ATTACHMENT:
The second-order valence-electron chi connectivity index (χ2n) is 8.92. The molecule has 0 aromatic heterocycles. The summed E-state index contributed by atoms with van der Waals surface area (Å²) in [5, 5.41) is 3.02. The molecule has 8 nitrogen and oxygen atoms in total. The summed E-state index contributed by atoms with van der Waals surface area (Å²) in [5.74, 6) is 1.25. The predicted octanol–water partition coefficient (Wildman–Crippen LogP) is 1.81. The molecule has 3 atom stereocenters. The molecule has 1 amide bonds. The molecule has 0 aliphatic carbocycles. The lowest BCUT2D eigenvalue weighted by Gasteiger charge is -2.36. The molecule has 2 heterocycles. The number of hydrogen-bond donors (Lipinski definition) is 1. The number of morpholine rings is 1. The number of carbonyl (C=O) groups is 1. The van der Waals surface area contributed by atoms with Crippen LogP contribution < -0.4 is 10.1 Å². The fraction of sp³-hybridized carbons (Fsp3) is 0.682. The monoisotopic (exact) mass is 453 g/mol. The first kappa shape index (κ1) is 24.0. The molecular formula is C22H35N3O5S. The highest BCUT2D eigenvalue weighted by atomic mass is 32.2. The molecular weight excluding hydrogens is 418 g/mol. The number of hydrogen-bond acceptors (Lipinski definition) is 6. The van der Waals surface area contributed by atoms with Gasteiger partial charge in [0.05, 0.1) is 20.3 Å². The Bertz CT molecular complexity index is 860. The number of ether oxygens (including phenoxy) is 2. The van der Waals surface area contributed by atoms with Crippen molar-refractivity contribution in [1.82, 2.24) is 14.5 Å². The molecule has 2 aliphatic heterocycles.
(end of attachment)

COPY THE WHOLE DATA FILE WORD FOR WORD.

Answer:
The second-order valence-electron chi connectivity index (χ2n) is 8.92. The molecule has 0 aromatic heterocycles. The summed E-state index contributed by atoms with van der Waals surface area (Å²) in [5, 5.41) is 3.02. The molecule has 8 nitrogen and oxygen atoms in total. The summed E-state index contributed by atoms with van der Waals surface area (Å²) in [5.74, 6) is 1.25. The predicted octanol–water partition coefficient (Wildman–Crippen LogP) is 1.81. The molecule has 3 atom stereocenters. The molecule has 1 amide bonds. The molecule has 0 aliphatic carbocycles. The lowest BCUT2D eigenvalue weighted by Gasteiger charge is -2.36. The molecule has 2 heterocycles. The number of hydrogen-bond donors (Lipinski definition) is 1. The number of morpholine rings is 1. The number of carbonyl (C=O) groups is 1. The van der Waals surface area contributed by atoms with Crippen LogP contribution < -0.4 is 10.1 Å². The fraction of sp³-hybridized carbons (Fsp3) is 0.682. The monoisotopic (exact) mass is 453 g/mol. The first kappa shape index (κ1) is 24.0. The molecular formula is C22H35N3O5S. The highest BCUT2D eigenvalue weighted by atomic mass is 32.2. The molecular weight excluding hydrogens is 418 g/mol. The number of hydrogen-bond acceptors (Lipinski definition) is 6. The van der Waals surface area contributed by atoms with Gasteiger partial charge in [0.05, 0.1) is 20.3 Å². The Bertz CT molecular complexity index is 860. The number of ether oxygens (including phenoxy) is 2. The van der Waals surface area contributed by atoms with Crippen molar-refractivity contribution in [1.82, 2.24) is 14.5 Å². The molecule has 2 aliphatic heterocycles.